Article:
Equally committed to community-based research, and in the same historic era, in 1889 in Chicago, sociologist Jane Addams and her partner Ellen Starr established Hull House as the first settlement house in the United States for recently arrived immigrants, living collectively with Addams's and Starr's elite friends. In the Hull House center for research, study and debate conducted across class and life stations, residents of Hull House and the professional researchers working with them collaboratively investigated truancy, typhoid, midwifery, housing, garbage collection and cocaine use. Hull House initiated the research with/by residents, including elite women and poor immigrants, publishing again scholarly articles, popular education materials, writing essays for newspapers, and like Du Bois, launched a drama club and theater group for “dissemination.”
Post World War I, across the Atlantic, in Marienthal, Austria, when the looms in the textile factory stopped in 1930, Maria Jahoda and colleagues from the Institute of Psychology at the University of Vienna joined with community members to document the material and embodied consequences of massive unemployment on community life. Like Du Bois and Addams before them, they published popular and academic texts, including the brilliant text Marienthal, they translated the research into materials for political organizers, and circulated the materials on a socialist radio program, after which Jahoda was briefly imprisoned (Jahoda, Lazarsfeld, & Zeisel, 2001).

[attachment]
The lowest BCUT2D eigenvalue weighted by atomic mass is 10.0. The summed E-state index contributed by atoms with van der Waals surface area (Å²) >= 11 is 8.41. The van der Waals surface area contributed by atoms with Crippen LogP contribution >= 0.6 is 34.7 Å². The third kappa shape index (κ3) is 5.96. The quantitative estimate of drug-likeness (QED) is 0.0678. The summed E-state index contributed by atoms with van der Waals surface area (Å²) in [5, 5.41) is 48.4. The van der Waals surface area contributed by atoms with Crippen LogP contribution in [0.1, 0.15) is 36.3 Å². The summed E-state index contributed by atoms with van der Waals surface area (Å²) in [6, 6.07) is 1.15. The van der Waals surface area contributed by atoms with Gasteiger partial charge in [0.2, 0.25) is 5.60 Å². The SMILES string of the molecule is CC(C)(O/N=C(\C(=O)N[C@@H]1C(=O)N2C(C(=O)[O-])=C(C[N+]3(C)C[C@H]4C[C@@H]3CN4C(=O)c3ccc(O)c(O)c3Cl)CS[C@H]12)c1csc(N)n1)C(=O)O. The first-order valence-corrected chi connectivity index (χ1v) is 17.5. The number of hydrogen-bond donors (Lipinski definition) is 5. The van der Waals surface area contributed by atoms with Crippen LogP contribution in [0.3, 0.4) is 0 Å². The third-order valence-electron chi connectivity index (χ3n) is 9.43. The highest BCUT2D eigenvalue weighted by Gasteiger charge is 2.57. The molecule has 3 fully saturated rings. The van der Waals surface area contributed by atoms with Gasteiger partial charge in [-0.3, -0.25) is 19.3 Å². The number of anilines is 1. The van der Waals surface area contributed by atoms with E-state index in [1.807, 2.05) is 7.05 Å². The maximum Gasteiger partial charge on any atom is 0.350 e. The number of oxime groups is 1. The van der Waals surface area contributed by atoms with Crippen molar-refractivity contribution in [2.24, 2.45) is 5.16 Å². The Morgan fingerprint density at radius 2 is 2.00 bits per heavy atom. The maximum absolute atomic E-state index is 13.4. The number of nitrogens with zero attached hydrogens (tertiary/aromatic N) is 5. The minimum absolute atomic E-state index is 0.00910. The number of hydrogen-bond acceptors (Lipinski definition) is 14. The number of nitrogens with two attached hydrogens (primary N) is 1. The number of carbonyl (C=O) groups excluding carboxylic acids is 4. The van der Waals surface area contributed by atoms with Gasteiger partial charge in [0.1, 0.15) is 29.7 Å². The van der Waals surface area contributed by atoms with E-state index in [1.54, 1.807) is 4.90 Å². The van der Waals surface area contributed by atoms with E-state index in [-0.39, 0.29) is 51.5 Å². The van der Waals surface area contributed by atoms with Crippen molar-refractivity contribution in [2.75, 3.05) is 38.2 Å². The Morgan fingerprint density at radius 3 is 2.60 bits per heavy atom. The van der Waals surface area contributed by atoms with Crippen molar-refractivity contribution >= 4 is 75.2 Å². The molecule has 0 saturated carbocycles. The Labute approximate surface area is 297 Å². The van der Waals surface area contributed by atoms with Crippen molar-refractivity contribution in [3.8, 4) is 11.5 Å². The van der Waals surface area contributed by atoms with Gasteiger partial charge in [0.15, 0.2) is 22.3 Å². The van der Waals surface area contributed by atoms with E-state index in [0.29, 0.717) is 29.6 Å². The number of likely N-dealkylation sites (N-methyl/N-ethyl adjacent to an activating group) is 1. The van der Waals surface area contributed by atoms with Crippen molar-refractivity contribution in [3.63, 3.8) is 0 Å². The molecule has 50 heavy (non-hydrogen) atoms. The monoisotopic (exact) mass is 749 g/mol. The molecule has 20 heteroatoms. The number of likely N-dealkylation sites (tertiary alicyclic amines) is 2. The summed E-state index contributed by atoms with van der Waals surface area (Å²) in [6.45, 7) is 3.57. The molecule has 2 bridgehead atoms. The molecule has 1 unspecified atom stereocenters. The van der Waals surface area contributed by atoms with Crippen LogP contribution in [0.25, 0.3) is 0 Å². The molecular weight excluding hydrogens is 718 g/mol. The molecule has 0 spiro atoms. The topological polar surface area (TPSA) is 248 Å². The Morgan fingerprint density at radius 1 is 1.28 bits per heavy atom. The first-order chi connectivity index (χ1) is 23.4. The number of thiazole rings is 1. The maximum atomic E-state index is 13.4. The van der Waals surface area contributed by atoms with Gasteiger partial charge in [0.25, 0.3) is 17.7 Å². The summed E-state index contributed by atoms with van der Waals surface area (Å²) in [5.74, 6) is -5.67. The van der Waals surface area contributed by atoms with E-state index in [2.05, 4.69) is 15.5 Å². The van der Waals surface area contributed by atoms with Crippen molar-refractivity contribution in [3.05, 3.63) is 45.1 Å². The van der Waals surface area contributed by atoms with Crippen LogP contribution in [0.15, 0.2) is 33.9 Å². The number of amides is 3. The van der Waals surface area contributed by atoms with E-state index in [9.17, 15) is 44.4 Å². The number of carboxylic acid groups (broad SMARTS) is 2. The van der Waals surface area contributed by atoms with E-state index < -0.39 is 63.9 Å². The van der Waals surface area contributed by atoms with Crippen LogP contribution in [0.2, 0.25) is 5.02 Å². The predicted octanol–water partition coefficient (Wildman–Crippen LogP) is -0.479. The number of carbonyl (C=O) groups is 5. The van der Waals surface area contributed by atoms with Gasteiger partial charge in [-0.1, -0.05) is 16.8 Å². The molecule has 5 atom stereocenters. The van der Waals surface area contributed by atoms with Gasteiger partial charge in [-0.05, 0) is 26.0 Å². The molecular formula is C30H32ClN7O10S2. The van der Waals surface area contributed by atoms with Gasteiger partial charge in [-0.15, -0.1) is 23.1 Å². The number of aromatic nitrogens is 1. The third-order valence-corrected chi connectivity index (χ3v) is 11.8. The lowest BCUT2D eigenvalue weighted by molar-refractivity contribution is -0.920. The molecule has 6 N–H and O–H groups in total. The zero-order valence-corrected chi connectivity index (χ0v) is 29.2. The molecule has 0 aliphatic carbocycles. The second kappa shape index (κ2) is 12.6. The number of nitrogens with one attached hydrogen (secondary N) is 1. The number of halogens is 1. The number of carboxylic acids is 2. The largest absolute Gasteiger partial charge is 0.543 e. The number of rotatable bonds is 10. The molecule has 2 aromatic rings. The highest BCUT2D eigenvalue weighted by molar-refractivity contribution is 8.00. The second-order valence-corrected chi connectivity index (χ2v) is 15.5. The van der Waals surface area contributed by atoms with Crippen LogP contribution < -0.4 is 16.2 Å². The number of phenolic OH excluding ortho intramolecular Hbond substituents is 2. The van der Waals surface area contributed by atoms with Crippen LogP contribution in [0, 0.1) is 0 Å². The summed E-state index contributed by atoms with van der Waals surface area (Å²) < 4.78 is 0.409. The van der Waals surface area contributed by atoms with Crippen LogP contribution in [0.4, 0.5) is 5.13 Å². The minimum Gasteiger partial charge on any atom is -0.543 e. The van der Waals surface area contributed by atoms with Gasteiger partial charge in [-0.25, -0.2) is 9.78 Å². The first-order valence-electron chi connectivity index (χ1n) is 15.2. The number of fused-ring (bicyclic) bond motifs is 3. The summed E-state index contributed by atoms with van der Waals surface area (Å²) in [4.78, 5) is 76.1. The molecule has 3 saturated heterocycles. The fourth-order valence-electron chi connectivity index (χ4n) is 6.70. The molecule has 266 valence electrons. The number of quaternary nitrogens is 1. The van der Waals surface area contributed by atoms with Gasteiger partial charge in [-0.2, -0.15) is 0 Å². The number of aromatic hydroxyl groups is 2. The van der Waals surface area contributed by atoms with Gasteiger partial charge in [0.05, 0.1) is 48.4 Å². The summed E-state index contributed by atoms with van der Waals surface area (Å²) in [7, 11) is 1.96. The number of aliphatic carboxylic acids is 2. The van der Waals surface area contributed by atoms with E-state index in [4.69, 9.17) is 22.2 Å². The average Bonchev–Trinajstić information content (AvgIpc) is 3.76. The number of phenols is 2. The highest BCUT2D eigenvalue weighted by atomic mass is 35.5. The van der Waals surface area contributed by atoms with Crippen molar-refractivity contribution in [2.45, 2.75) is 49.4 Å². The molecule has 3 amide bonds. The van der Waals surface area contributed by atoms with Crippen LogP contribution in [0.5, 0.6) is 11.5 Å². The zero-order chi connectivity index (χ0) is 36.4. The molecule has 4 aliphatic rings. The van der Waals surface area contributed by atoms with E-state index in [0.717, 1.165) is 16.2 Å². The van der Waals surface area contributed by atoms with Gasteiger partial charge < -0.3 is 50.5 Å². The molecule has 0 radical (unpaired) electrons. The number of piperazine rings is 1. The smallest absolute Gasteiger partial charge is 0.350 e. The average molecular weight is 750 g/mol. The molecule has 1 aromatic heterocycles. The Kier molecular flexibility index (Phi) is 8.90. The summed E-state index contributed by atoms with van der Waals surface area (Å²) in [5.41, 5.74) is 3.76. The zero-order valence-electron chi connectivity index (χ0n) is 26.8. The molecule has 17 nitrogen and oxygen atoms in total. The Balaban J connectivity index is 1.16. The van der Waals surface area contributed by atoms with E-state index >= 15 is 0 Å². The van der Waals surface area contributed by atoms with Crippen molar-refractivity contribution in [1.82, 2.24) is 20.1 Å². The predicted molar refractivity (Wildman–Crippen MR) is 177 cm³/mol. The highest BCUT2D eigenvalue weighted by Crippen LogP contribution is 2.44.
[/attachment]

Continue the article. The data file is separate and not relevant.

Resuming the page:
In Appalachia in the 1960s, Myles Horton, director of the Highlander Folk School/Research and Education Center in Tennessee, collaborated with sociologist Helen Lewis, director of Appalachian Research at Berea College. At the initiative of white, coal mining housewives who were already collecting incidence records of fathers, husbands and sons with black lung disease, Highlander brought citizen science together with disabled miners, black lung physicians, leaders of the United Mine Workers and musicians, to document, in epidemiology and song, the embodied consequences of the coal mining industry. The Highlander School was attacked by the Ku Klux Klan and padlocked shut by the FBI, only to reopen shortly thereafter, having received a bank loan from one of the few black bankers in the Knoxville region.
In 1982, social psychologist and Jesuit priest Ignacio Martín-Baró returned from graduate school at the University of Chicago to El Salvador to initiate a series of “the people's research projects” at Universidad Centroamericana, where he was the director of the University Institute for Public Opinion. “Nacho,” as he was called, argued that participatory research, of and by “the people,” was essential to “challenge the official lies” of the dictatorship. In his short career, Martín-Baró seeded and launched a line of liberation psychology, by and for the people. He and five colleagues were murdered by a counterinsurgency unit of the Salvadoran government elite in November of 1989.